Well, I worked with him a great deal; or, I think he worked on me a great deal. Anyway, he said, "Look, you're writing from your own experience; this is your story, as well as Birdie's." And, of course, he was quite correct. So we worked together a great deal during the pre-production rehearsal period. We had three weeks, which is extraordinary for a film. That's almost as long as you get for a Broadway or West End play. They only rehearse for four weeks, so it's really amazing. And it's great that we had it. And Colin questioned me very thoroughly: first, working from the out towards the in. He was asking me how it felt, physically: which muscles, how did the chest feel, where did the shoulders go, what's happening in your stomach, what happens to the column of air, the way the jaw juts forward and locks? All of these things: he wanted exactly as much muscle memory as I could convey to him. And then, he started questioning me about the internals: the sense of frustration, the sense of loneliness, the inner silence because you can't speak. He really delved into it very, very deeply. And then, of course, everyone said, "Well, I wonder if Seidler really knows what he's talking about." So, they got all the very top British speech therapists to come in, and they said, "Yeah, actually, he does know what he's-- yeah, he's been there. That's the way it is."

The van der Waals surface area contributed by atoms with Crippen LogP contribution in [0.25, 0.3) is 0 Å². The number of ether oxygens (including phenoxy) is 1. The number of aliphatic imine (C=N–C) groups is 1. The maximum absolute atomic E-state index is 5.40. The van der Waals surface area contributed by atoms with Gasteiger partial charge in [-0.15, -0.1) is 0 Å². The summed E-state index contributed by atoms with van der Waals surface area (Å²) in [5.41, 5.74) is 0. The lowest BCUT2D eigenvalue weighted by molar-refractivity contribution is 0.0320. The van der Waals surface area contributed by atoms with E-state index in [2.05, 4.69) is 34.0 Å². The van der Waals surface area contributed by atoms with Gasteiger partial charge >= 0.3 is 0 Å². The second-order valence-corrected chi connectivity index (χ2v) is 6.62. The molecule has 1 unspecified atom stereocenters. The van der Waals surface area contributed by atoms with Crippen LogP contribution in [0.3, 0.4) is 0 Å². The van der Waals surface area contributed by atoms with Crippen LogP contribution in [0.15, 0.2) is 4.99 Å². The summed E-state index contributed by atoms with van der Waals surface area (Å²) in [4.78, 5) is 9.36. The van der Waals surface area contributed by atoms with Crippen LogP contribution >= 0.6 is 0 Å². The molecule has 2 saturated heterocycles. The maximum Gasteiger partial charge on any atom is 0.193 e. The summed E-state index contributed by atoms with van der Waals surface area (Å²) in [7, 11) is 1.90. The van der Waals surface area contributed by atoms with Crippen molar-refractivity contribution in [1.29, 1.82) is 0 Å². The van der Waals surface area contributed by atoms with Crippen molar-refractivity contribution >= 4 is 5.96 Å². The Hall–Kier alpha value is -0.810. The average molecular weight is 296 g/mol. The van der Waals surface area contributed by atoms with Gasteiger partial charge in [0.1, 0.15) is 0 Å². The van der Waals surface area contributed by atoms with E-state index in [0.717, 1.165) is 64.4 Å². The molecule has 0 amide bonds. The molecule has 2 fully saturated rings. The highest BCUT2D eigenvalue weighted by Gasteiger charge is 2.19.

In this excerpt from the podcast, David Seidler talks about helping Colin Firth prepare for his role as a king with a debilitating stammer. [1:26]